I think on this matter, this American Banker interview with Sheila Bair is instructive: But does this bill stop them from happening?
BAIR: It makes them impossible and it should. We worked really hard to squeeze bailout language out of this bill. The construct is you can’t bail out an individual institution — you just can’t do it. In a true liquidity crisis, the FDIC and the Fed can provide systemwide support in terms of liquidity support — lending and debt guarantees — but even then, a default would trigger resolution or bankruptcy.
Would the Fed’s 13-3 emergency powers allow a bailout?
BAIR: Not for an individual institution, no. This is more like the debt guarantee program, or the Transaction Account Guarantee program, which we just extended yesterday. It’s for those types of programs. … This would only help healthy institutions. And if there were a default on those programs, it would automatically trigger resolution or bankruptcy and the government would have priority claim off the top.
But if we ran into the same kind of situation as 2008, won’t the government find some way to prop up the big banks if several were in danger of failing?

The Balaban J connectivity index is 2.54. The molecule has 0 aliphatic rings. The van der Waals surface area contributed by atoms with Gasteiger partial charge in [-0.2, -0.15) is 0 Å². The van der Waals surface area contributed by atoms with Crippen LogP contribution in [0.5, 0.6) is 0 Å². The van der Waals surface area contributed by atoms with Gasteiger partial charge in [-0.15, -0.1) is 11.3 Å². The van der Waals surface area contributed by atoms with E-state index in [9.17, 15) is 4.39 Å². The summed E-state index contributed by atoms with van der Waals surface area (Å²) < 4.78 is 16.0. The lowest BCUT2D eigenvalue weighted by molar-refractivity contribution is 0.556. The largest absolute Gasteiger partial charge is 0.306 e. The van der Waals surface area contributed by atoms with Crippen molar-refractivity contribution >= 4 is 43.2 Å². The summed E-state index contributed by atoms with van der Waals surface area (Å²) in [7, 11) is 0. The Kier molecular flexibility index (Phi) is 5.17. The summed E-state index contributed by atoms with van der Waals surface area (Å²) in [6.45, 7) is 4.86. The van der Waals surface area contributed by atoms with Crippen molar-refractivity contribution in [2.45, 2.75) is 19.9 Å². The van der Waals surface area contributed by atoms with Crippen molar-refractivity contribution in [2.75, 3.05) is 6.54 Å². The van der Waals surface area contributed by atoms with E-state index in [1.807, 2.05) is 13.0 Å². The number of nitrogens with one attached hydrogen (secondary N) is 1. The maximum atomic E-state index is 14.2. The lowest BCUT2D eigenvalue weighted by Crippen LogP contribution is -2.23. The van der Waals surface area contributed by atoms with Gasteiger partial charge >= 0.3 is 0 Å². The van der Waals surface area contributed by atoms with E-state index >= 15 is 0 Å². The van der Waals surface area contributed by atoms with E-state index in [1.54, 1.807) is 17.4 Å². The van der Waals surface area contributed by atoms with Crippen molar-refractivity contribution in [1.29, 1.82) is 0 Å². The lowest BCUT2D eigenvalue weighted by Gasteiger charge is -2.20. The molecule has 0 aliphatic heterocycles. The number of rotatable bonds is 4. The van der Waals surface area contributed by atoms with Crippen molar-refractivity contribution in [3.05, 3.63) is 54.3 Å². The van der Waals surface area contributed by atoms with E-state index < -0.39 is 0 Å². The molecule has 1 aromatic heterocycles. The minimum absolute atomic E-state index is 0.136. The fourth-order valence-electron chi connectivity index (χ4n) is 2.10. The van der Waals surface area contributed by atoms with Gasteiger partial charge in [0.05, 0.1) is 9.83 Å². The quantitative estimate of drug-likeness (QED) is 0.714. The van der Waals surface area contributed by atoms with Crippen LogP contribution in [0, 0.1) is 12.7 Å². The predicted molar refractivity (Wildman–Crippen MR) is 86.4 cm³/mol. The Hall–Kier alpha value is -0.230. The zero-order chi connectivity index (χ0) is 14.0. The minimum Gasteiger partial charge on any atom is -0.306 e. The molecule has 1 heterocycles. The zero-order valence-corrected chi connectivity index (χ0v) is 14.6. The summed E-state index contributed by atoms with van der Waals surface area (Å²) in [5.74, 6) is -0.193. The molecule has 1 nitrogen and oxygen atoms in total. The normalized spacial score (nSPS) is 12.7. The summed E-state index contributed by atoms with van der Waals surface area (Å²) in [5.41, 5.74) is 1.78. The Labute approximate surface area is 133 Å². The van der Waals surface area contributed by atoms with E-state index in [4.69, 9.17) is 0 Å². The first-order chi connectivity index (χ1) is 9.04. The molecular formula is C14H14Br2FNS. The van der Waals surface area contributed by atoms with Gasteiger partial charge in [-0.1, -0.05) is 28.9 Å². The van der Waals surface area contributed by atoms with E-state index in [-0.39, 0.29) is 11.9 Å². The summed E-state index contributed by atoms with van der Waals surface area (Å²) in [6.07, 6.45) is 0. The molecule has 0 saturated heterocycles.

BAIR: If there is a true systemwide problem, that’s why you have systemwide liquidity support — through either a debt guarantee program or lending program by the Fed. It would have to be generally available. Again, if there is a default on it, that automatically triggers a bankruptcy or resolution; regulators can decide which.
Me: If multiple banks get in trouble, government does have the option of giving them support. But more importantly, does Wall Street believe it would be bailed out, even if it meant Congress bypassing the law or changing it on the spot? If you look at the cost of bank funding, it seems clear that the implicit Too Big To Fail guarantee still exists. And a gaggle of regional Fed bank presidents agree.